Rawlins Vs Roberts.
By Dan Dobbin.
After putting the cue in the rack for a few weeks, number four of our five ” Generations” match ups sees the Australian icon Mitch Rawlins face off against the 2019 ( and technically still currently reigning world champ) Tristan Roberts. Read below to see how the hypothetically intense battle played out.
MR: The Rawlins style can be tracked through a number of interations.
There was boost happy Manta Sabre Mitch. Then there was prodigal Mitch, learning the lines from sensei Stews. Next came big wave Mitch, wrangling bombies with aplomb. Finally, we have rail rocking Mitch who’s redefining what hard turns on a bodyboard look like.
Roll all that together and your left with an undeniably well rounded rider with a unique skill set. Watching Mitch surf you can almost feel the mindset he’s applying; drive, power, hit.
Much like Rawlin’s, the Robert’s style is pedal to the metal and drive motherfucker, drive. Trimming down the line he’ll often have his outside leg lifted, forcing down more weight onto the inside elbow and thus the inside rail. The old Newtonian action / reaction dynamic coming into play surging Tristan forward at max speed.
Tristan sits almost neutral with his shoulder/ hip weighting ratio, making him nice and balanced across his board at all times. The Tully Beevor claw hand adds extra style points.
MR: Like Kingy in round 3, Mitch is a deep rail man, sinking hard bottom turns to project into each move. Where he differs from King is that he adopts a low, sleek profile as he comes of the bottom, striving to milk every possible ounce of speed before unleashing it into the following move.
Rawlin’s riding focus doesn’t lend itself to alot of work done in the pocket, but that’s offset by his arguably unparalleled ability to put a board on edge and maintain control through out a carve.
Tristan surfs like the young, fit energetic entity that he is. He’s not interested in working a wave over technically, moving from power pocket to power pocket, he’s imposing his will on it. He appears supremely confident that his body can absorb any impact from the launchs he throws himself into. It’s an uncomplicated but effective approach that fits reflects the mindset of the modern generation.
If you asked Mitch about the area in his surfing that has got the most attention and refinement over the past decade, it would be a fair bet to think it was his rail game. Mitch is on record as having been heavily influenced by shortboard surfers in the way they ride on the wave face. Hard bottom turn, hard turn of the top, repeat until the opportunity for an air presents.
The Rawlins rail game is about getting the most drive and carve out of 43 inches of foam. Prime example; the carving past 180 degree reverse Mitch, and only Mitch, has so far been able to master.
Starting on the back of the tail peg and finishing the carve with the middle to front of the rail buried in the wave face, it’s more a carving 360 than a spin of any description.
Everything in the Roberts rail game is about straight lining in a clean arc to build speed and boost. If you were playing a video game and had to track a certain line to gain maximum speed, the paths Tristan draws on a wave face would have you running at maximum power bar.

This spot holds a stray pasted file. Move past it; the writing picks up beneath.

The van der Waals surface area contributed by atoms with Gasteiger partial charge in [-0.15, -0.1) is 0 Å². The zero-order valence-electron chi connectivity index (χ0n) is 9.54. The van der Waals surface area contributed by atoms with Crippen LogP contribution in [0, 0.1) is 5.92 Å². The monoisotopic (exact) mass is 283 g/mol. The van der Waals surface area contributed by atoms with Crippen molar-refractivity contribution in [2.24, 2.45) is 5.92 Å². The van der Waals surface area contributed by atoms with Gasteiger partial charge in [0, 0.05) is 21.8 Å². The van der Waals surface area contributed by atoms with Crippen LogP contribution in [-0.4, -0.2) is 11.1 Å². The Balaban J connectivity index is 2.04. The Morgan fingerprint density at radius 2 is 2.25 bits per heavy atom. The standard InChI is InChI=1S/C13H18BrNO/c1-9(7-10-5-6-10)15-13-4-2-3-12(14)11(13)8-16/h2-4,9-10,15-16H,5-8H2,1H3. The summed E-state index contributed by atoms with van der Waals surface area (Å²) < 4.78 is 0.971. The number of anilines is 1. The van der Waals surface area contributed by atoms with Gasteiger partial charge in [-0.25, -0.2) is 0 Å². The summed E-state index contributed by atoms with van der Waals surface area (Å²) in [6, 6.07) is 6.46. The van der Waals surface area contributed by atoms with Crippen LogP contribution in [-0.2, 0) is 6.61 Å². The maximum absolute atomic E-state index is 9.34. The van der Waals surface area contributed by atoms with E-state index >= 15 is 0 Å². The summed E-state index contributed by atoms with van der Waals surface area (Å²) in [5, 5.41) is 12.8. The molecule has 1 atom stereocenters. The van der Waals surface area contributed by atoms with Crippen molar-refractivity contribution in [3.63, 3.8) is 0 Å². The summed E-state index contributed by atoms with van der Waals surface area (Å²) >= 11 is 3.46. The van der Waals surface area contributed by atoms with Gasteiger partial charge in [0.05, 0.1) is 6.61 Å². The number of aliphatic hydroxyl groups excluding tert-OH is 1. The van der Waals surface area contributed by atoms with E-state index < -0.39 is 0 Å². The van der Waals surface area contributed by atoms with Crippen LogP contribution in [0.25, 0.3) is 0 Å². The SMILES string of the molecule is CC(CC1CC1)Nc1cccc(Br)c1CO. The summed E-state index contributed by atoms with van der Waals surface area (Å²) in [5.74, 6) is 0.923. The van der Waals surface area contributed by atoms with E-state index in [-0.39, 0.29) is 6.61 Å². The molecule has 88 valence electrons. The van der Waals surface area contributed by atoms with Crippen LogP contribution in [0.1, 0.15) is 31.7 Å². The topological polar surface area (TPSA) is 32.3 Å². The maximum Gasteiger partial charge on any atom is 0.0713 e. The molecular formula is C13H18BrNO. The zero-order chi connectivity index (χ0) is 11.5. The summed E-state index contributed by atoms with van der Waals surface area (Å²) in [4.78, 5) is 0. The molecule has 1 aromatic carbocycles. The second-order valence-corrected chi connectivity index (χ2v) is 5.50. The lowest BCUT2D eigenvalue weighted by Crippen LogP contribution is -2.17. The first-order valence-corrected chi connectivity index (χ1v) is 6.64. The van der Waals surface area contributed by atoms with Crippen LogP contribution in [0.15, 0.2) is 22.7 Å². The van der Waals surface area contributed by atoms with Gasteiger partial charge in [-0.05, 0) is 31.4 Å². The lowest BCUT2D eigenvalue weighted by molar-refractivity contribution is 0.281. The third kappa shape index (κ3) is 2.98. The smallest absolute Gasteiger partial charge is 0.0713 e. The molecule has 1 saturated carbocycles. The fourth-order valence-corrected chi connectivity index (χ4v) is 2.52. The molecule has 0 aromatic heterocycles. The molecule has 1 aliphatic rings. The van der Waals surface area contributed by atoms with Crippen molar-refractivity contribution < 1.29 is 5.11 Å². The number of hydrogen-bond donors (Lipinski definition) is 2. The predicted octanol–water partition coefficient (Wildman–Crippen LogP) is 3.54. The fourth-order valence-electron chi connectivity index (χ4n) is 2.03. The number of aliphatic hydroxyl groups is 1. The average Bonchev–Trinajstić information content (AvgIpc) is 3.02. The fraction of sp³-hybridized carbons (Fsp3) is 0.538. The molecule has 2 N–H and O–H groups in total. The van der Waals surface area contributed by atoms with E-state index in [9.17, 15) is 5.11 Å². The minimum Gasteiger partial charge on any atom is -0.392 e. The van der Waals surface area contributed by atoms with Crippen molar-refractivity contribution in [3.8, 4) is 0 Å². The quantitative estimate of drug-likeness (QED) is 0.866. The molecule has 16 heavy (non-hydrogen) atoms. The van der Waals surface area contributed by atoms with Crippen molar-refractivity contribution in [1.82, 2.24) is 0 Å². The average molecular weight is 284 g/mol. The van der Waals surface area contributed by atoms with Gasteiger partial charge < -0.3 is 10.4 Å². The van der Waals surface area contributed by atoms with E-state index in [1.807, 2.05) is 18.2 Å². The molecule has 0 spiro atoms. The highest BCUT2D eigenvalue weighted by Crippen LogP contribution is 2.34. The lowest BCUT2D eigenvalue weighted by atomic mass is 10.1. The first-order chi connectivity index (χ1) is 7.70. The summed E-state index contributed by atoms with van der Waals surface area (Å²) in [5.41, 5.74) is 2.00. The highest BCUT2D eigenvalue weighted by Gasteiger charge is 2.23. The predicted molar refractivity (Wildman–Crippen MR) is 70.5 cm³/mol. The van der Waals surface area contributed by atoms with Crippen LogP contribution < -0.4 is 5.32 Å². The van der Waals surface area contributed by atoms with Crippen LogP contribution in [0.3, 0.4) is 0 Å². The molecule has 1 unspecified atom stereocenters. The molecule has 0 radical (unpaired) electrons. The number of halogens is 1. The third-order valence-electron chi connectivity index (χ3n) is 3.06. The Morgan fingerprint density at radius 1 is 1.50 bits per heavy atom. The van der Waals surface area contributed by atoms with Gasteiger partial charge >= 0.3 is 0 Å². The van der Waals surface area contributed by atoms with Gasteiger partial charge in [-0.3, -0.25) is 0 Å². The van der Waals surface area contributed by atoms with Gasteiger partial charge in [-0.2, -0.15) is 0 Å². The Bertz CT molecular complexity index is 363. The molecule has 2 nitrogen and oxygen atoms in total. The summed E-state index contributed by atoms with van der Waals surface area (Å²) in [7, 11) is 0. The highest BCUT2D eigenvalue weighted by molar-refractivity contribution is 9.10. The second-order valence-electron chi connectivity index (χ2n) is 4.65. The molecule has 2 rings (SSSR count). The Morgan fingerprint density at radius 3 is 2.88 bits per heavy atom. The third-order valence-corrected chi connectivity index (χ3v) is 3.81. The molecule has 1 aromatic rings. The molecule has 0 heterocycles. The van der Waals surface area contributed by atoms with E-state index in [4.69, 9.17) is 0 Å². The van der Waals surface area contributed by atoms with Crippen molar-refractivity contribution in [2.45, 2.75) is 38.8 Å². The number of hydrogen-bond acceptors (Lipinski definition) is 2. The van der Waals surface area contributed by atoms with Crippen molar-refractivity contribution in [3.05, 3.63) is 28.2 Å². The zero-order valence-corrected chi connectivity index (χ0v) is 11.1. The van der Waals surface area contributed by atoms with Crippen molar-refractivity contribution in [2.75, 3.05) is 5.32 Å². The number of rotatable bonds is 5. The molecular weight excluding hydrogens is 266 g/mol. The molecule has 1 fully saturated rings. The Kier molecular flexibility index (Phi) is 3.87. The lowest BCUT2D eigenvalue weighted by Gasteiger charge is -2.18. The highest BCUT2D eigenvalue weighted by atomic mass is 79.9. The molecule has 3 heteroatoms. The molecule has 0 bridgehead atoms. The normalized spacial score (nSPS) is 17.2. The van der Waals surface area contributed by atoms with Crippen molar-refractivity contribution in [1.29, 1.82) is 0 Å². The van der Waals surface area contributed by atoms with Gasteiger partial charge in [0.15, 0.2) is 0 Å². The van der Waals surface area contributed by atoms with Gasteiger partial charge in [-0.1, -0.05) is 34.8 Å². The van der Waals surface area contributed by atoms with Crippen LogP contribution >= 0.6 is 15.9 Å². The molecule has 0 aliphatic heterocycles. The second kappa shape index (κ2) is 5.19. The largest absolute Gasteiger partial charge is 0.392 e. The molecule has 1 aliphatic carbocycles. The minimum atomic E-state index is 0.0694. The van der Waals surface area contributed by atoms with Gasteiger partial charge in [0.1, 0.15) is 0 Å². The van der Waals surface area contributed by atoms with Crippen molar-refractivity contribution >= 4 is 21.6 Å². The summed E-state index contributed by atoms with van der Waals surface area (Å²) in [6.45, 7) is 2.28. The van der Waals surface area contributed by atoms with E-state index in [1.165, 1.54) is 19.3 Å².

Watching Tristan take off on a wave you can almost feel the exclusive focus of gaining as much drive off of the rail to boost as high as physically possible.
Clean driving arcs to create maximum boost, that’s how Roberts uses his rails.
Almost all of Mitch’s techniques when it comes to the air game are highly unique. Flat and long, I’d wager he sits further back on the board than almost any other professional rider.
As a result, all of his rotations are popped from the tail which influences the shape and arc of his airs.
The classic Mitch silhouette invert; hinged from the hips, front arm flat on the deck, back treaked and pushed forward away from the body.
The Rawlins air reverse begins from the hips, similarly to other riders like PLC and BP. However, instead of the classic highly arched back and tightly crossed legs, Mitch remains mostly flat on the board and uses his legs as a counter weight to help whip through the rotation, like Iain Campbell’s approach from our last ” Generations” match up.
Watching the way Tristan approaches his airs, I’d be interested to know if he has any kind of grounding or training in gymnastics.
The body positioning, the awareness of the way the body follows the head through a manoeuvre. There’s no forcing or extra whip applied through his air moves, everything is controlled and allowed to develop at the right pace.
Watch particularly the Roberts air reverse. His body weight is neutrality poised between the shoulders and the hips when he’s hitting the lip. Once launched he settles into his form and simply holds it and trusts his technique to guide him through the rest of the rotation. His backflips are similar, put it up there, settle in, brace for the landing.
*(Last ” Generations” I wrote that Kingy was ” probably the best exponent of rail work and control that the boogieverse has seen thus far” and scored him a 9.5, thus Mitch loses 0.1 so I don’t have to contradict myself. That’s showbiz baby.